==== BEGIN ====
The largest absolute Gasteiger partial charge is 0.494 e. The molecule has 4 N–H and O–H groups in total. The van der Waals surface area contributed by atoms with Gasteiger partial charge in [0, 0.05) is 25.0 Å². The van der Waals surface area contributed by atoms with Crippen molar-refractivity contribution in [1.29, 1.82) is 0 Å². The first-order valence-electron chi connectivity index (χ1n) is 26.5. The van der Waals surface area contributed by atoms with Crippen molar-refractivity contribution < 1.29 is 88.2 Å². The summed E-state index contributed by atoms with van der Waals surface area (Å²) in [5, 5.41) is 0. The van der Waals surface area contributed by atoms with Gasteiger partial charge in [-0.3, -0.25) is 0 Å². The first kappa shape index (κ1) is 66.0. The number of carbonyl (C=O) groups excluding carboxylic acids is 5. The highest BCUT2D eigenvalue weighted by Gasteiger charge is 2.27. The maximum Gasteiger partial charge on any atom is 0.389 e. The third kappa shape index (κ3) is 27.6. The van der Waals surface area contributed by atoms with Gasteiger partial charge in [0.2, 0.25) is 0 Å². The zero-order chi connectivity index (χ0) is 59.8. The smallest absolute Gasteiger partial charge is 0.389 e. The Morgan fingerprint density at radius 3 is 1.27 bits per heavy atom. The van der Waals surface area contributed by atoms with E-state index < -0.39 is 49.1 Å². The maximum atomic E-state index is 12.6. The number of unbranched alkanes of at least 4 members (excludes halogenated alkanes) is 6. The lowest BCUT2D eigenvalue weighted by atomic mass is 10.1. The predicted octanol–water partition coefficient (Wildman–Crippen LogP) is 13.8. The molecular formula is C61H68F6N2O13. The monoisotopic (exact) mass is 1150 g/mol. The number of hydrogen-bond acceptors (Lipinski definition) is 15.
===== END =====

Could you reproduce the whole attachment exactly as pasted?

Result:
The largest absolute Gasteiger partial charge is 0.494 e. The molecule has 4 N–H and O–H groups in total. The van der Waals surface area contributed by atoms with Gasteiger partial charge in [0, 0.05) is 25.0 Å². The van der Waals surface area contributed by atoms with Crippen molar-refractivity contribution in [1.29, 1.82) is 0 Å². The first-order valence-electron chi connectivity index (χ1n) is 26.5. The van der Waals surface area contributed by atoms with Crippen molar-refractivity contribution < 1.29 is 88.2 Å². The summed E-state index contributed by atoms with van der Waals surface area (Å²) in [5, 5.41) is 0. The van der Waals surface area contributed by atoms with Gasteiger partial charge in [-0.3, -0.25) is 0 Å². The first kappa shape index (κ1) is 66.0. The number of carbonyl (C=O) groups excluding carboxylic acids is 5. The highest BCUT2D eigenvalue weighted by Gasteiger charge is 2.27. The maximum Gasteiger partial charge on any atom is 0.389 e. The third kappa shape index (κ3) is 27.6. The van der Waals surface area contributed by atoms with Gasteiger partial charge in [0.2, 0.25) is 0 Å². The zero-order chi connectivity index (χ0) is 59.8. The smallest absolute Gasteiger partial charge is 0.389 e. The Morgan fingerprint density at radius 3 is 1.27 bits per heavy atom. The van der Waals surface area contributed by atoms with E-state index < -0.39 is 49.1 Å². The maximum atomic E-state index is 12.6. The number of unbranched alkanes of at least 4 members (excludes halogenated alkanes) is 6. The lowest BCUT2D eigenvalue weighted by atomic mass is 10.1. The predicted octanol–water partition coefficient (Wildman–Crippen LogP) is 13.8. The molecular formula is C61H68F6N2O13. The monoisotopic (exact) mass is 1150 g/mol. The number of hydrogen-bond acceptors (Lipinski definition) is 15.